A strabismus is basically a squint. The main effects of a strabismus are that usually the person will have one eye that is stronger than the other. This is because the brain has to give priority to one eye over the other with the result that the weaker one does not ‘learn’ to see as well as the stronger one. In practical terms, a person should be guided from their weaker side to allow them to make full use of their stronger eye, but in contrast, should be approached from or have objects presented to their stronger side.

Sub Retinal Injection

This refers to injections that are given directly into the sub retinal space.

Vector

The “vehicle” or carrier for delivering genes or genetic information into the cells, particularly useful for gene therapy.

VEGF

A class of proteins that cause new blood vessel growth (angiogenesis) and maintains the natural “leakiness” inherent in vessels. These are normal body functions, but if they happen where they shouldn’t (such as in the retina), they can cause disease, such as AMD.

Visual Acuity

A measure of the ability to distinguish fine visual details.

Visual Cycle

The process of detecting light and converting it to an electrical signal that is then relayed to the brain via the optic nerve.

Visual Field

The entire area that the eye can see from side to side without physically moving the eyes or head (includes peripheral vision).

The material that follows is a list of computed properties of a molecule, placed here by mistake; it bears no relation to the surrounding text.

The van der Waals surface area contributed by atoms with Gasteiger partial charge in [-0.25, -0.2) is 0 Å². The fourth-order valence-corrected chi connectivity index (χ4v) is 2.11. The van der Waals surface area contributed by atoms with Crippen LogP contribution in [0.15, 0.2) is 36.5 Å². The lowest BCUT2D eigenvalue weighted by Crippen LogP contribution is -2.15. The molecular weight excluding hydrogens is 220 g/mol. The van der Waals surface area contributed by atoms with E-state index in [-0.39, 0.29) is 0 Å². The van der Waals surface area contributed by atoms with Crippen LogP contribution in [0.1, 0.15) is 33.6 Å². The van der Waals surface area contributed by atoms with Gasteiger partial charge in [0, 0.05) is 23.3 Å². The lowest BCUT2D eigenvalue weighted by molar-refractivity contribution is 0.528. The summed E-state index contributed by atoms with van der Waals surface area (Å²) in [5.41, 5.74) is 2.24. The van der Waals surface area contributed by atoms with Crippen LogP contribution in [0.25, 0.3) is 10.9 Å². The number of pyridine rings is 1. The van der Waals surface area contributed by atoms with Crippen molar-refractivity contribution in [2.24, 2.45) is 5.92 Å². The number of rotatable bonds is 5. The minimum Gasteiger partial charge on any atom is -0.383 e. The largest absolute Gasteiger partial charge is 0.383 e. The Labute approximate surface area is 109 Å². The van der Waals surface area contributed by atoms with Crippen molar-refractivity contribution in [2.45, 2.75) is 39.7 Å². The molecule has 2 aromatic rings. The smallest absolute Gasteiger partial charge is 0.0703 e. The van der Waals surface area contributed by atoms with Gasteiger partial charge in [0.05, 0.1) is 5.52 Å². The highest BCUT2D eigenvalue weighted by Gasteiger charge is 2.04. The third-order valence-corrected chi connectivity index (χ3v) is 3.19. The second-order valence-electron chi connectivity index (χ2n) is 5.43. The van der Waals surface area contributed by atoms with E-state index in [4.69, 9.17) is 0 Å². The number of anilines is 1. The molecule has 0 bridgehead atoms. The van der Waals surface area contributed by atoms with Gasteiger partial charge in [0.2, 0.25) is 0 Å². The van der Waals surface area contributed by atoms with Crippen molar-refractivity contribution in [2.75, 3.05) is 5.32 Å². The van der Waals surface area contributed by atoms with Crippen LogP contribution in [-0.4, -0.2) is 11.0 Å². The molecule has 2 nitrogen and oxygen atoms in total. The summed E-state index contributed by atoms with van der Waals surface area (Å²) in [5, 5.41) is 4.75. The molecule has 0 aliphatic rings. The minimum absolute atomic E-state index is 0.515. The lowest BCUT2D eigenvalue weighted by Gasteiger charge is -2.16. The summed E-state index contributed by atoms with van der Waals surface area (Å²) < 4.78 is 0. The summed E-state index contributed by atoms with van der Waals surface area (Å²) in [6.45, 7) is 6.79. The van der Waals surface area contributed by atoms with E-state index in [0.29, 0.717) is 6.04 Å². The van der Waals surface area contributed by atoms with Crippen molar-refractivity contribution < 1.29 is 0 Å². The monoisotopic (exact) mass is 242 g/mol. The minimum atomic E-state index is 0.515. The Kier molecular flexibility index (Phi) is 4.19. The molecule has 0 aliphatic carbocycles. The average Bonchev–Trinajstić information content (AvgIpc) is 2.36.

Vitreous

The clear, jelly-like substance found in the middle of the eye that helps to regulate eye pressure and shape.

X Chromosome

The inherited package (or chromosome) of DNA that contains genes that help to determine the sex of an individual. Two X chromosomes are inherited by females, while one X chromosome and one Y chromosome are inherited by males. Mutation of a gene found on the X chromosomes can cause X-linked diseases.

 

Y Chromosome

The chromosome (DNA package) passed down from biological father to son that contains genes that determine male gender.

Zeaxanthin and Lutein

Nutrient pigments chemically related to beta-carotene that are abundant in green leafy vegetables and yellow and orange- coloured fruit and vegetables. These are the only two known food pigments that collect in the macula, where they are thought to protect it from light damage (blue light).